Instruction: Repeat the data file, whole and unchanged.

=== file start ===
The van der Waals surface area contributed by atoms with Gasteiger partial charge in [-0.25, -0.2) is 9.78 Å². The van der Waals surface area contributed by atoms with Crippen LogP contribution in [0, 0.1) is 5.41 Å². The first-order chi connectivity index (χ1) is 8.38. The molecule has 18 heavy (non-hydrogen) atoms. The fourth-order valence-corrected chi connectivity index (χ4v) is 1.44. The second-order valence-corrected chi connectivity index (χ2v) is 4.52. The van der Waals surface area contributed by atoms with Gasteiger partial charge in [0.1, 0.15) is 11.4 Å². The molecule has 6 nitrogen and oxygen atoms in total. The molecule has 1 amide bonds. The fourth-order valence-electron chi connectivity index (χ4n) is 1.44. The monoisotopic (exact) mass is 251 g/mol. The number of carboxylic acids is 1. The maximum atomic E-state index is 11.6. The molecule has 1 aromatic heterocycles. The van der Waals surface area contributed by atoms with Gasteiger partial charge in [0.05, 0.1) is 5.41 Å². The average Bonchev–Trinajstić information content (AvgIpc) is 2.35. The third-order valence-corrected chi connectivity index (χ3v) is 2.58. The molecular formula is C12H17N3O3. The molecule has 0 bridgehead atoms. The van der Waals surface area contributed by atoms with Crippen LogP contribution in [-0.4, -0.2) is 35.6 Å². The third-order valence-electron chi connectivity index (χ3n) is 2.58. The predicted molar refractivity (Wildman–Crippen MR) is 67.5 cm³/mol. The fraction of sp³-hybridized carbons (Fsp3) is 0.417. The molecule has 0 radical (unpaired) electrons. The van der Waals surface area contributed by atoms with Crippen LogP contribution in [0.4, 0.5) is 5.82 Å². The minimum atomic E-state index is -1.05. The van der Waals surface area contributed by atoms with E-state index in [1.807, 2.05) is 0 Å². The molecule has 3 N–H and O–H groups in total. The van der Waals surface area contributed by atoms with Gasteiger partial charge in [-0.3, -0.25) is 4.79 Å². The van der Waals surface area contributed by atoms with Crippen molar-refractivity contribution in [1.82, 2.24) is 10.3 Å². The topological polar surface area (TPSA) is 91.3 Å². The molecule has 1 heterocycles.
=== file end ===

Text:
The van der Waals surface area contributed by atoms with Gasteiger partial charge in [-0.25, -0.2) is 9.78 Å². The van der Waals surface area contributed by atoms with Crippen LogP contribution in [0, 0.1) is 5.41 Å². The first-order chi connectivity index (χ1) is 8.38. The molecule has 18 heavy (non-hydrogen) atoms. The fourth-order valence-corrected chi connectivity index (χ4v) is 1.44. The second-order valence-corrected chi connectivity index (χ2v) is 4.52. The van der Waals surface area contributed by atoms with Gasteiger partial charge in [0.1, 0.15) is 11.4 Å². The molecule has 6 nitrogen and oxygen atoms in total. The molecule has 1 amide bonds. The fourth-order valence-electron chi connectivity index (χ4n) is 1.44. The monoisotopic (exact) mass is 251 g/mol. The number of carboxylic acids is 1. The maximum atomic E-state index is 11.6. The molecule has 1 aromatic heterocycles. The van der Waals surface area contributed by atoms with Gasteiger partial charge in [0.05, 0.1) is 5.41 Å². The average Bonchev–Trinajstić information content (AvgIpc) is 2.35. The third-order valence-corrected chi connectivity index (χ3v) is 2.58. The molecular formula is C12H17N3O3. The molecule has 0 bridgehead atoms. The van der Waals surface area contributed by atoms with Crippen LogP contribution in [-0.4, -0.2) is 35.6 Å². The third-order valence-electron chi connectivity index (χ3n) is 2.58. The predicted molar refractivity (Wildman–Crippen MR) is 67.5 cm³/mol. The fraction of sp³-hybridized carbons (Fsp3) is 0.417. The molecule has 0 radical (unpaired) electrons. The van der Waals surface area contributed by atoms with Crippen LogP contribution in [0.4, 0.5) is 5.82 Å². The minimum atomic E-state index is -1.05. The van der Waals surface area contributed by atoms with E-state index in [1.807, 2.05) is 0 Å². The molecule has 3 N–H and O–H groups in total. The van der Waals surface area contributed by atoms with Gasteiger partial charge in [-0.3, -0.25) is 4.79 Å². The van der Waals surface area contributed by atoms with Crippen molar-refractivity contribution in [1.82, 2.24) is 10.3 Å². The topological polar surface area (TPSA) is 91.3 Å². The molecule has 1 heterocycles.